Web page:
Strong knees are essential for staying active and performing simple functions such as sitting down or squatting. Your knees consist of bones, cartilage, ligaments, muscles and tendons, but these structures can weaken or become injured through accidents, repetitive motions or conditions such as arthritis and obesity. Certain exercises can strengthen your knees and improve function. However, consult your doctor before starting an exercise plan and remember to warm up for at least five minutes beforehand.

Modified Squat

This knee-strengthening exercise is one of the Twenty Exercises for Arthritis Management, or TEAM exercises, approved by the American Orthopaedic Society for Sports Medicine. Stand in front of a chair. Place your feet about hip-width apart with your toes pointing out slightly. Keep your weight evenly distributed. Fold your arms over your chest and keep your shoulders back. Lower yourself into a squat as if you’re about to sit on the chair. Hold the position for a few seconds then return to a standing position. Do two sets of about eight to 12 repetitions. Rest for a minute between each set.

Hamstring Curls

According to the American Academy of Orthopaedic Surgeons, you should feel this exercise in the back of your thighs. Hold on to a wall, desk or chair for balance. Tighten your tummy muscles. With your left leg planted on the floor, slowly lift your right foot, bringing your heel towards your buttocks until your leg is at about a right angle. Hold for three or five seconds then lower. Do about eight to 12 repetitions and repeat with the other leg. Don’t lock you’re the knee of your supporting leg, advises the AAOS. As your legs and knees become stronger, add light ankle weights for more effect.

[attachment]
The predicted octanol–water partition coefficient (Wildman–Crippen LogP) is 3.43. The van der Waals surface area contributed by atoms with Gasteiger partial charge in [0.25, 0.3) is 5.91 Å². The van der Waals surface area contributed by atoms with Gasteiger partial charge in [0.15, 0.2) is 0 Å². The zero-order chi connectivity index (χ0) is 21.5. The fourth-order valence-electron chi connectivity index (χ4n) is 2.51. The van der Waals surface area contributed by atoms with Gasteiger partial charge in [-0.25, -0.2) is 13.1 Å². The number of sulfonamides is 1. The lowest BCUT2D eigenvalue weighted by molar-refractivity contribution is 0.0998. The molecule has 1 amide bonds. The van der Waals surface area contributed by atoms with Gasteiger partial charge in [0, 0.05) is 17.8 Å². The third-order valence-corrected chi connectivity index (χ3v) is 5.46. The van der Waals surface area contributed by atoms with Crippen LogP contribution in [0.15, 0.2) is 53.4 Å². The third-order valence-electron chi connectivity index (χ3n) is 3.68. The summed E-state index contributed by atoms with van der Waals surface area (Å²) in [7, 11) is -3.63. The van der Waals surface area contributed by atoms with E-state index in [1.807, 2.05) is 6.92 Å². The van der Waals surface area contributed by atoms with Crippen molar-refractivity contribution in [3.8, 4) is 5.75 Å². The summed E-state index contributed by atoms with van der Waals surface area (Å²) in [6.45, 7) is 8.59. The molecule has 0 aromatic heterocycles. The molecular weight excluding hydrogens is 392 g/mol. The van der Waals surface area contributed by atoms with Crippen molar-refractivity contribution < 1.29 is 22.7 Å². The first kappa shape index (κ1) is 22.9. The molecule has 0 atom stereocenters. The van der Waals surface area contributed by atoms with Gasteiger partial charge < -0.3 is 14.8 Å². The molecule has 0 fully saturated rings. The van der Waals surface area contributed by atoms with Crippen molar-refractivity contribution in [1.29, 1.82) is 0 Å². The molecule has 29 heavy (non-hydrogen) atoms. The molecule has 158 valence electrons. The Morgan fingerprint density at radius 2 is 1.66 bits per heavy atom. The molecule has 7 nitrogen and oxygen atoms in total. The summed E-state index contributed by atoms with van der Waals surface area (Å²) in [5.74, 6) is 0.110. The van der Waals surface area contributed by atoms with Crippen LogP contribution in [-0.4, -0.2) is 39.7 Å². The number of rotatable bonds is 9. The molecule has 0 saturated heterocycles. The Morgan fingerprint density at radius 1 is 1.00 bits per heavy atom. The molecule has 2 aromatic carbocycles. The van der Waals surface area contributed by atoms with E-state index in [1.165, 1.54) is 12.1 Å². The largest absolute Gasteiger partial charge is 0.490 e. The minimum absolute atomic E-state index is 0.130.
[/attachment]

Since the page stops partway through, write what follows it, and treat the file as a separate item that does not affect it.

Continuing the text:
Knee Extension

Another TEAM exercise you can try at home is a knee extension. Sit on a comfortable chair with your back and hips resting against the chair back. Keep your left leg at about a right angle and slowly lift your right foot of the floor until your right leg is parallel to the floor. Do not lock your knees. Hold the position for about one or two seconds and then slowly return your foot to the floor. Do two sets of 10 to 12 repetitions for each leg. Rest for about 30 seconds between each set.

Single-leg Dips

Stand in a doorway and hold on to the frame with both hands. Take a small step forward so your arms are a little bit behind you. Slightly lift your right leg off the floor and lower yourself a few inches, while keeping your left leg planted for support. Don’t let your left knee protrude over your toes, however. Hold for three to five seconds and then slowly return to normal standing position. Do about eight to 10 repetitions and then switch sides.


National Institute of Arthritis and Musculoskeletal and Skin Diseases: Knee Problems
American Orthopaedic Society for Sports Medicine: TEAM Exercises
American Academy of Orthopaedic Surgeons: Knee Exercises
Article reviewed by Veronique Von Tufts Last updated on: Sep 2, 2010

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